The Red Sheet by Mia Kerick

Introduction

I have been reading M/M romance for about 5 years now, everything from fantasy to contemporary and BDSM.  But this was the first YA that made me want to read more in this genre.  I honestly didn’t think I would enjoy YA, I mean I’m pushing 50 so how can I connect with characters whose main concern in life is what to do on a Friday night?  Well, I was surprised to find characters with depth and stories that made a huge impact on me personally.

My Review

First of all, there are two covers for The Red Sheet.  The first is by the very talented Dan Skinner featuring a young, sexy, and very blond MJ.  The second is more inspirational and better suited for the content and its YA audience.

The Red Sheet tells a story of high school bullying through the eyes of a reforming bully.  Some of the story elements were tough to read but the story was told with humor, honesty, and compassion.   I am always surprised by how Mia captures the teen voice so well.  The Red Sheet is written in first person and the inner monologue is humorous and thoughtful.

Bryan is a high school jock who wakes up one morning transformed – from a typical, complacent, selfish teenager into an animal-saving, mom-hugging, socially conscience young man. With the set of red sheets his mother bought, Bryan feels like Superman, ready to save the world. The problem is, he doesn’t know what caused the transformation.

The other MC, Scott, is a lonely boy who has been bullied by his peers for his size, his clothes, and for his sexual orientation. He has suffered verbal as well as physical abuse.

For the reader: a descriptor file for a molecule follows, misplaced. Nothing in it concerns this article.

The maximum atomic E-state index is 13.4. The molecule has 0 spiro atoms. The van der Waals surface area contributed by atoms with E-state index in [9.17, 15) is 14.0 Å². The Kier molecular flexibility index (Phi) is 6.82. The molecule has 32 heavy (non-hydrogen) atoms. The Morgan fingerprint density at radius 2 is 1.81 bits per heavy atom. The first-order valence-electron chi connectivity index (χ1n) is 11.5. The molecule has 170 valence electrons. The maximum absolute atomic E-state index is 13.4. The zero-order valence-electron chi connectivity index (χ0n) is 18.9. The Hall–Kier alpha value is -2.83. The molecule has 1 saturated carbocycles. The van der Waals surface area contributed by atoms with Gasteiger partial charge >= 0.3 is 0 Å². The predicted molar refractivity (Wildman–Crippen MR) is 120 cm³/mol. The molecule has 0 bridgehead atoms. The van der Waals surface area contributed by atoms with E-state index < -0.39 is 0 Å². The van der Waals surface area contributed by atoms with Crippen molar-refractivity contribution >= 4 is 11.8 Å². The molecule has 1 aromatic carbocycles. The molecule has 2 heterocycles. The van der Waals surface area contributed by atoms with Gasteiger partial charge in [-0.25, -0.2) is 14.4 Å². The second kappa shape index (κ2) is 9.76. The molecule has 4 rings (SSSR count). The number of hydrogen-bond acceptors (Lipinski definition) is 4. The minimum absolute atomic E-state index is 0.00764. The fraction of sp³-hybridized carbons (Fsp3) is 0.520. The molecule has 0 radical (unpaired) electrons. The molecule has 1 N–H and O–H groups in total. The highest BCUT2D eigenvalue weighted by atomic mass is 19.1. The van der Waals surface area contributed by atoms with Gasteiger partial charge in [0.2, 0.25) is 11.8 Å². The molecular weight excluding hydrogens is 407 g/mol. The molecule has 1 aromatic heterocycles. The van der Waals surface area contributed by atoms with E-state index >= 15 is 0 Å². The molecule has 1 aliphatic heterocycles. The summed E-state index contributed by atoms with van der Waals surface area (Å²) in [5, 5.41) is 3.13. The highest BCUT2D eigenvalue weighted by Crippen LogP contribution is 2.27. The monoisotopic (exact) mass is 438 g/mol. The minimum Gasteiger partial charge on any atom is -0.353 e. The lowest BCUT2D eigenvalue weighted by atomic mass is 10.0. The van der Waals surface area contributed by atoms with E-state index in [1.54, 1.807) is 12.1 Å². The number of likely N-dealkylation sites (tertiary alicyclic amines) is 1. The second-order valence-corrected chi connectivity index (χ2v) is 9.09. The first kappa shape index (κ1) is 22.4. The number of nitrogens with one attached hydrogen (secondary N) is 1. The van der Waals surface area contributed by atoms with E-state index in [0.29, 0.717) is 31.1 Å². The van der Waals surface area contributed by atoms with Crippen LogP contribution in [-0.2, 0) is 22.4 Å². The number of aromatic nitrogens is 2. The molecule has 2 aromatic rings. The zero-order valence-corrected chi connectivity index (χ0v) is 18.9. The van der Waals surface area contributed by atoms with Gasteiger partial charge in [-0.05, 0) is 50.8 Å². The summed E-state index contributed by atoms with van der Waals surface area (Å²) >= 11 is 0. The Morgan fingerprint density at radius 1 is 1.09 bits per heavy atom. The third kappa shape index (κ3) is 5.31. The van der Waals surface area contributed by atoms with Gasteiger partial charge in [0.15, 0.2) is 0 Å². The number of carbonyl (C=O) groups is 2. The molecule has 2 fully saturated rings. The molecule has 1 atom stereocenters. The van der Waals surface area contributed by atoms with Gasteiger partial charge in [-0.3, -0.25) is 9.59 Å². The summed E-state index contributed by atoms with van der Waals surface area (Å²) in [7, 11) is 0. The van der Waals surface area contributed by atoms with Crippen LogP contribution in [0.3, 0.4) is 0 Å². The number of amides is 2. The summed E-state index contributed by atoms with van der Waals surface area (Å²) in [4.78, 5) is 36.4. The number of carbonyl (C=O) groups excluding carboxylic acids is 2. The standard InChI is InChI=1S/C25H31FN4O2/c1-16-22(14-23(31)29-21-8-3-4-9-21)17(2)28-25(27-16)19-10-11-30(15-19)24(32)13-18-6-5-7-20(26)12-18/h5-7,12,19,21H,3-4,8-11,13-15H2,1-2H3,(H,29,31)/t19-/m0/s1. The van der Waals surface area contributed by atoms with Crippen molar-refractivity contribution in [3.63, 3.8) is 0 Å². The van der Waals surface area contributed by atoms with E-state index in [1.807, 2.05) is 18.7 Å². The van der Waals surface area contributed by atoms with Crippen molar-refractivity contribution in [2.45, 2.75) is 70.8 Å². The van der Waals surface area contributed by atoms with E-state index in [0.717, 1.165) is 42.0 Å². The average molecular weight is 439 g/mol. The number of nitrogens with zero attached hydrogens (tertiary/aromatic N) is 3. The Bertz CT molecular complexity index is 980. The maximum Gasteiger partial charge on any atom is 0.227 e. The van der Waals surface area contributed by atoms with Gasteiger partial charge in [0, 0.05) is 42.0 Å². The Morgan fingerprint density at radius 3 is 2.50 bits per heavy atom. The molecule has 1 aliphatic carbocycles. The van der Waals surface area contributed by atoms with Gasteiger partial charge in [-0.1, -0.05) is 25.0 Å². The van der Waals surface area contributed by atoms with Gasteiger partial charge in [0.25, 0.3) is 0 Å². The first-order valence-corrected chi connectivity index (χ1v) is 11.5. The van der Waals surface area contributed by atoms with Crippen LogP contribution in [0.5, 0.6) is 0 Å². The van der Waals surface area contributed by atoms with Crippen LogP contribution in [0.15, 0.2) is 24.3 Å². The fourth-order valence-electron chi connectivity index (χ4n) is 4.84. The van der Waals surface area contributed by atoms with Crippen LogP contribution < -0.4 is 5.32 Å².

Bryan and Scott discover together that people can change, people can forgive but the process is hard and long. It takes individuals to own up to their prejudices, complacency, and ignorance, but forgiveness is equally important.  I really liked Bryan.  He’s certainly not perfect.  Before his transformation he was that typical super jock and enjoyed the benefits that title afforded him.  He hardly noticed others not like him until he met Scott.  Bryan was deep in the closet and until that fateful weekend that began his transformation, he was happy to remain there.  Scott, who on the outside seem small and weak, didn’t hide the fact that he was gay.  There is strength in being yourself when that’s not the norm.

Forgiveness is a major theme in this book.  Both boys learned that forgiveness is an important part of healing but forgiveness doesn’t mean you forget.  Cody Kennedy says in the Forward, “To say that you will recover from bullying is a myth.  You can survive and compensate for it when and if you are able.”  And the healing process for both boys involve taking action against injustices that they see around them.  I enjoyed all the Mahatma Ghandi’s quotes used in this book:

You must be the change you want to see in the world.

Nobody can hurt me without my permission.

Live as if you were to die tomorrow.  Learn as if you were to live forever.

In a gentle way you can shake the world.

The weak can never forgive.  Forgiveness is the attribute of the strong.

My favorite quote from The Red Sheet is said by Bryan to Scott, “‘My life is my message.’  I’ve really changed, Scotty.  Just watch me and you’ll see.”  And isn’t this true for all of us.  We can say the right things but it is our actions that matter in the end.

So let’s talk about sex… This is a YA, so their physical interaction is limited.  I hope this doesn’t turn you away from this book.  It is carefully crafted and cleverly told.  There are so many great YA titles out there so I hope you give this and others a try!

I highly recommend this book and hope that all high school students will read it. I know my son will be reading it.

 

By Kari Higa

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Dreamspinner Press

Amazon

Barnes N Noble

 

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